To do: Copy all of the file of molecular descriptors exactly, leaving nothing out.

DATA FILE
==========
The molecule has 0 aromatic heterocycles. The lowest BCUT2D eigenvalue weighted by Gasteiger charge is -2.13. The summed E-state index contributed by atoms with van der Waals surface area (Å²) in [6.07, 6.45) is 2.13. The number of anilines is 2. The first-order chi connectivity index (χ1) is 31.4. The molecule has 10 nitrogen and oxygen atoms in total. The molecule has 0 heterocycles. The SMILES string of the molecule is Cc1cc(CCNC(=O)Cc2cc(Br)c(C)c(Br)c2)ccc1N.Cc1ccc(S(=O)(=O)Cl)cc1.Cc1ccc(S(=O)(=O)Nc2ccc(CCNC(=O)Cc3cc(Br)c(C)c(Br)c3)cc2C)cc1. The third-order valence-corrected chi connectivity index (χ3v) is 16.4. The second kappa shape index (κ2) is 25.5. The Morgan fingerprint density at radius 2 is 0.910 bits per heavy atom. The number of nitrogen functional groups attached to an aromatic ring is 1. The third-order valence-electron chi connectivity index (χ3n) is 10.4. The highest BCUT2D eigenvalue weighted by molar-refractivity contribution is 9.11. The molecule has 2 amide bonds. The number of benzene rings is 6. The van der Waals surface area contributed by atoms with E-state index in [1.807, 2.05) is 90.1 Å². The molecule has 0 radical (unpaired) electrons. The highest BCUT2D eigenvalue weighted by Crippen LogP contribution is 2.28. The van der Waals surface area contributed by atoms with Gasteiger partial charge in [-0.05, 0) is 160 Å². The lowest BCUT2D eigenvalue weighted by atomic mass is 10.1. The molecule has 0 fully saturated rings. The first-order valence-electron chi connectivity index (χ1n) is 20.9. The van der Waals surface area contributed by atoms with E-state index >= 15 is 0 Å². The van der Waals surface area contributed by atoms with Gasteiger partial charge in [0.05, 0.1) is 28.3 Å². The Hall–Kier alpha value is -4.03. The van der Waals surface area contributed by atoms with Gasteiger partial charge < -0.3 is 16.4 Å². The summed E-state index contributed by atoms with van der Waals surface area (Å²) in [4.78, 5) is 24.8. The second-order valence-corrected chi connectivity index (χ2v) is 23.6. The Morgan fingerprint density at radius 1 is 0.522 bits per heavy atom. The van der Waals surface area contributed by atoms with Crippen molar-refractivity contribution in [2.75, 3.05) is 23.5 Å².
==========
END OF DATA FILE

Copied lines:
The molecule has 0 aromatic heterocycles. The lowest BCUT2D eigenvalue weighted by Gasteiger charge is -2.13. The summed E-state index contributed by atoms with van der Waals surface area (Å²) in [6.07, 6.45) is 2.13. The number of anilines is 2. The first-order chi connectivity index (χ1) is 31.4. The molecule has 10 nitrogen and oxygen atoms in total. The molecule has 0 heterocycles. The SMILES string of the molecule is Cc1cc(CCNC(=O)Cc2cc(Br)c(C)c(Br)c2)ccc1N.Cc1ccc(S(=O)(=O)Cl)cc1.Cc1ccc(S(=O)(=O)Nc2ccc(CCNC(=O)Cc3cc(Br)c(C)c(Br)c3)cc2C)cc1. The third-order valence-corrected chi connectivity index (χ3v) is 16.4. The second kappa shape index (κ2) is 25.5. The Morgan fingerprint density at radius 2 is 0.910 bits per heavy atom. The number of nitrogen functional groups attached to an aromatic ring is 1. The third-order valence-electron chi connectivity index (χ3n) is 10.4. The highest BCUT2D eigenvalue weighted by molar-refractivity contribution is 9.11. The molecule has 2 amide bonds. The number of benzene rings is 6. The van der Waals surface area contributed by atoms with E-state index in [1.807, 2.05) is 90.1 Å². The molecule has 0 radical (unpaired) electrons. The highest BCUT2D eigenvalue weighted by Crippen LogP contribution is 2.28. The van der Waals surface area contributed by atoms with Gasteiger partial charge in [-0.05, 0) is 160 Å². The lowest BCUT2D eigenvalue weighted by atomic mass is 10.1. The molecule has 0 fully saturated rings. The first-order valence-electron chi connectivity index (χ1n) is 20.9. The van der Waals surface area contributed by atoms with E-state index >= 15 is 0 Å². The van der Waals surface area contributed by atoms with Gasteiger partial charge in [0.05, 0.1) is 28.3 Å². The Hall–Kier alpha value is -4.03. The van der Waals surface area contributed by atoms with Gasteiger partial charge < -0.3 is 16.4 Å². The summed E-state index contributed by atoms with van der Waals surface area (Å²) in [4.78, 5) is 24.8. The second-order valence-corrected chi connectivity index (χ2v) is 23.6. The Morgan fingerprint density at radius 1 is 0.522 bits per heavy atom. The van der Waals surface area contributed by atoms with Crippen molar-refractivity contribution in [2.75, 3.05) is 23.5 Å².